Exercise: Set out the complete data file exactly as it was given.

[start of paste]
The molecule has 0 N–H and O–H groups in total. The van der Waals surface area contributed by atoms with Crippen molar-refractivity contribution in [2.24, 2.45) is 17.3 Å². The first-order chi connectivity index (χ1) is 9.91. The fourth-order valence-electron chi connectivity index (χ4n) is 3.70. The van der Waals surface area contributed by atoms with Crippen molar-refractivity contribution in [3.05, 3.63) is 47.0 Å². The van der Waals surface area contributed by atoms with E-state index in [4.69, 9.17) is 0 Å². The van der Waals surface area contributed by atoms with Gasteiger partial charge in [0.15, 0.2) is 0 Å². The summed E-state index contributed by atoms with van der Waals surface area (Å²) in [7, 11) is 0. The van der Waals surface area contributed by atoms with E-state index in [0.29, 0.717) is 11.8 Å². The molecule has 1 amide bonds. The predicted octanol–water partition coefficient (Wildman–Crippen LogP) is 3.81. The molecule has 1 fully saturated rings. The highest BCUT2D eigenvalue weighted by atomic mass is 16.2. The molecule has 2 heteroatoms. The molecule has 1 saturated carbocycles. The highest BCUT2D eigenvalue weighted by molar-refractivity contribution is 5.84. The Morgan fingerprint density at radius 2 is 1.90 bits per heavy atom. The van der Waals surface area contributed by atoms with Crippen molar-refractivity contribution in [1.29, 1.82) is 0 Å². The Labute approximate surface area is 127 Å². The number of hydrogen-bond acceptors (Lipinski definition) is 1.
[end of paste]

The molecule has 0 N–H and O–H groups in total. The van der Waals surface area contributed by atoms with Crippen molar-refractivity contribution in [2.24, 2.45) is 17.3 Å². The first-order chi connectivity index (χ1) is 9.91. The fourth-order valence-electron chi connectivity index (χ4n) is 3.70. The van der Waals surface area contributed by atoms with Crippen molar-refractivity contribution in [3.05, 3.63) is 47.0 Å². The van der Waals surface area contributed by atoms with E-state index in [4.69, 9.17) is 0 Å². The van der Waals surface area contributed by atoms with Gasteiger partial charge in [0.15, 0.2) is 0 Å². The summed E-state index contributed by atoms with van der Waals surface area (Å²) in [7, 11) is 0. The van der Waals surface area contributed by atoms with E-state index in [0.29, 0.717) is 11.8 Å². The molecule has 1 amide bonds. The predicted octanol–water partition coefficient (Wildman–Crippen LogP) is 3.81. The molecule has 1 fully saturated rings. The highest BCUT2D eigenvalue weighted by atomic mass is 16.2. The molecule has 2 heteroatoms. The molecule has 1 saturated carbocycles. The highest BCUT2D eigenvalue weighted by molar-refractivity contribution is 5.84. The Morgan fingerprint density at radius 2 is 1.90 bits per heavy atom. The van der Waals surface area contributed by atoms with Crippen molar-refractivity contribution in [1.29, 1.82) is 0 Å². The Labute approximate surface area is 127 Å². The number of hydrogen-bond acceptors (Lipinski definition) is 1.